Joël Robuchon’s cauliflower cream with caviar jelly. For me, Joël Robuchon was at the avant-garde of French cuisine in the ’90s. That’s the time I started working so he is a reference for me. Once in his restaurant I ate a poultry cream with foie. It was incredible, I’ll remember it my whole life. He once came to my restaurant and had a confit salmon from River Adour, and a lobster picked with verbena, with potatoes and girolles. He told me he wished he thought of it first. That was some compliment. 

What is the dish you can’t admit you love?

I’ve stopped eating crap, I can’t eat candy anymore! When you reach 50 years old, if you want to keep an acceptable belly, you need to stop everything that makes you put on weight, sugar, bread - I haven’t stopped drinking wine and there is not a chance I ever will. I try to be careful but it’s crap. I miss crisps! (laughs) Crisps are so good. 

What is the dish you could eat every day for the rest of your life?

I could eat chips every day. It never gets old! I love roast chicken as well.

What is the dish you are the most proud of?

The next one. I’m happy when something is good but this is how I am, I don’t keep track of that. When you are asked what your specialty is, it puts you in a little box. Look at Robuchon, everything people remember about him is his potato purée. It’s a start, but it diminishes his work. Maybe it’s a journalistic shortcoming to ask a chef about their specialty. But of course, we have created some cool things, I remember cooking a calf sweetbread one day and suddenly feeling like a chef. I was 40 and I thought to myself, you harness your cooking. I felt like I was in control of my technique, and getting there is thoroughly enjoyable. 

What is the dish that reminds you of your mum?

When I want to eat my mother’s food, I go and visit her. She cooks some exceptional stuff, a leg of lamb with loads of garlic for example, and many traditional family dishes. 

What is the last dish you had?

I had a green salad for lunch with a piece of cheese and a banana. 

What is the dish you’d make for the person you love?

The poulet à la bouteille (chicken in a bottle). My wife has been asking me to cook it for years so I’ll have to do it eventually. It’s a dish inherited from my grandmother. After the war in Lozère, there was a metal shortage - everything had been used to make bombs and stuff and it has become rare and expensive. So instead of using cans, she kept all the bottles, she was preserving all her sauces in wine bottles that she would sterilise like cans. For the chicken in a bottle, she would cook a chicken, place the skins inside the bottle, covering all the inner surfaces using knitting needles. She would make a stuffing with the flesh of the chicken, filling the bottle to create a galantine. Then she would cut the end of the bottle with a glass-cutting wheel to take it out of the bottle. I made this dish a few years ago at Le Meurice Hotel in Paris. It’s a dish that requires a real technique - but she had the time to do it, there was no TV back then.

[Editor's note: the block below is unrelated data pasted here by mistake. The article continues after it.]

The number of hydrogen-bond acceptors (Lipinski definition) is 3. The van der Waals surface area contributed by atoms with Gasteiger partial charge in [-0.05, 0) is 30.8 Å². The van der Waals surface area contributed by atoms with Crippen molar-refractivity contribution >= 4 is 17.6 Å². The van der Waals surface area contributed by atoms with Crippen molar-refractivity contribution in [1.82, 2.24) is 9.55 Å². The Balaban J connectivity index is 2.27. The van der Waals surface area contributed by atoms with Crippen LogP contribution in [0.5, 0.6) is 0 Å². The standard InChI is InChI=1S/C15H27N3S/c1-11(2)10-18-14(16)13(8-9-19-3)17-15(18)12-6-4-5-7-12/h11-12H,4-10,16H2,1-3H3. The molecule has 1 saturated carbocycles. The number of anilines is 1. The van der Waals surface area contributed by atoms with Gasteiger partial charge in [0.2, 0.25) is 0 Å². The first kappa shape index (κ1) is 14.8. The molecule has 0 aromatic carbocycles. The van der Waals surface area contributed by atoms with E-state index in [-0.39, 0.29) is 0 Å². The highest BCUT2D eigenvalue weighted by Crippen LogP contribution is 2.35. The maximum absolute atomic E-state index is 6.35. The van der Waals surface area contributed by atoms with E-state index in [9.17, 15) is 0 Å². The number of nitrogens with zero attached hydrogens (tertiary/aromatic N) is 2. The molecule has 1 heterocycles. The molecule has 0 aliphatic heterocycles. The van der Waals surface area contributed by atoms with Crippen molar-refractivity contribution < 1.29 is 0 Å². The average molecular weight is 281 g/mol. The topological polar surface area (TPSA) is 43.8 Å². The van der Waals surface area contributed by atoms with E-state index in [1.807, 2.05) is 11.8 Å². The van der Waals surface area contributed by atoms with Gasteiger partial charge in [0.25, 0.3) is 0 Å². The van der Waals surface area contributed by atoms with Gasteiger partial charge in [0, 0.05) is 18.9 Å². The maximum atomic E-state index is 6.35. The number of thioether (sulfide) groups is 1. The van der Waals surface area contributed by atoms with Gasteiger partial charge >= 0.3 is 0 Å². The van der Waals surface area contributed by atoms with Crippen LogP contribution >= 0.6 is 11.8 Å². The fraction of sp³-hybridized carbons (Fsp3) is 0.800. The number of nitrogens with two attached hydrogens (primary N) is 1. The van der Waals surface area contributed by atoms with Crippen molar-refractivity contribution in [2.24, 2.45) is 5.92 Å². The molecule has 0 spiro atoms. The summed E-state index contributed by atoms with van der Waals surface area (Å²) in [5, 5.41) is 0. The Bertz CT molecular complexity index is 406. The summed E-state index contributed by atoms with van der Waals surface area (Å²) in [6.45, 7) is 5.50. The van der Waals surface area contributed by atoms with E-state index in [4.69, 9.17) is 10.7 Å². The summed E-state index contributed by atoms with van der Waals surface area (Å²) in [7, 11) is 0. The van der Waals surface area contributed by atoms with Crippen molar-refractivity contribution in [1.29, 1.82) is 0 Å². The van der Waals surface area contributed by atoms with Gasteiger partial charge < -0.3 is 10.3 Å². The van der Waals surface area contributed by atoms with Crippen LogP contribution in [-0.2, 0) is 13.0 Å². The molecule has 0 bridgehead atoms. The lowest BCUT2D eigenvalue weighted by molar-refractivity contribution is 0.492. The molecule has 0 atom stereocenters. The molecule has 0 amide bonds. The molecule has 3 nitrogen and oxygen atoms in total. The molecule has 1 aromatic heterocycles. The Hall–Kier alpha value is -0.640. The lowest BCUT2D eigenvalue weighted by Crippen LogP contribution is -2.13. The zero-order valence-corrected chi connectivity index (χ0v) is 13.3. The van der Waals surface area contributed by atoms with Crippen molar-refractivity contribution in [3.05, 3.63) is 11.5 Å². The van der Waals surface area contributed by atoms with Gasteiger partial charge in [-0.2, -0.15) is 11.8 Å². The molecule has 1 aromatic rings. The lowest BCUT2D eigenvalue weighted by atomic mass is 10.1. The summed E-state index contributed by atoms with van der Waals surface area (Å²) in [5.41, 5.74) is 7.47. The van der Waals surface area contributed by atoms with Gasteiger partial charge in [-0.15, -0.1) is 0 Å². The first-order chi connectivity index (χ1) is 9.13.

What is your death row dish?

Firstly, the question should be what would I drink. I would start by getting hammered with sublimes wines, a Chambertin from Rousseau, a Haut-Brion and a Hermitage from Chapoutier. That’s a good start. If you are dying, you may as well do it in style. Then, it’s about the company around the table, I’d like to be with my sons, my wife and a few friends. Then I’d cook some heavy stuff, with a lot of truffles, some ortolans. There would be a part of forbidden food, then something simple, like a truffle en papillote with marrow to go with the Chambertin. Then a cheese platter to go with the Haut-Brion. Then bye-bye. No dessert. 

What is the next dish you have in mind?

At the moment we are working on a lobster fillet. We work a lot on fermentation, extractions, which is a method to make a sauce. We are working on a garum of fish called muria (that’s where the œuf meurette comes from), we mix red Burgundy wine with the garum and cook the lobster in this sauce, it’s crazy. Sauces are crucial, that’s what made French cuisine stand out. I pay a lot of attention to sauces. If I can give a piece of advice to a new chef, it’s to work on their sauces - it’s the only element that can introduce modernity to a plate. It’s not herbs and all that crap, it’s the sauce. 

Author: Élodie Nöel

Élodie is a French journalist who relocated to Dublin about three years ago. She immediately fell in love with the island and its amazing food and has been writing about it on her blog Lemon Lipstick. You can follow Élodie's food adventures on  Twitter, Instagram, Pinterest and Tumblr.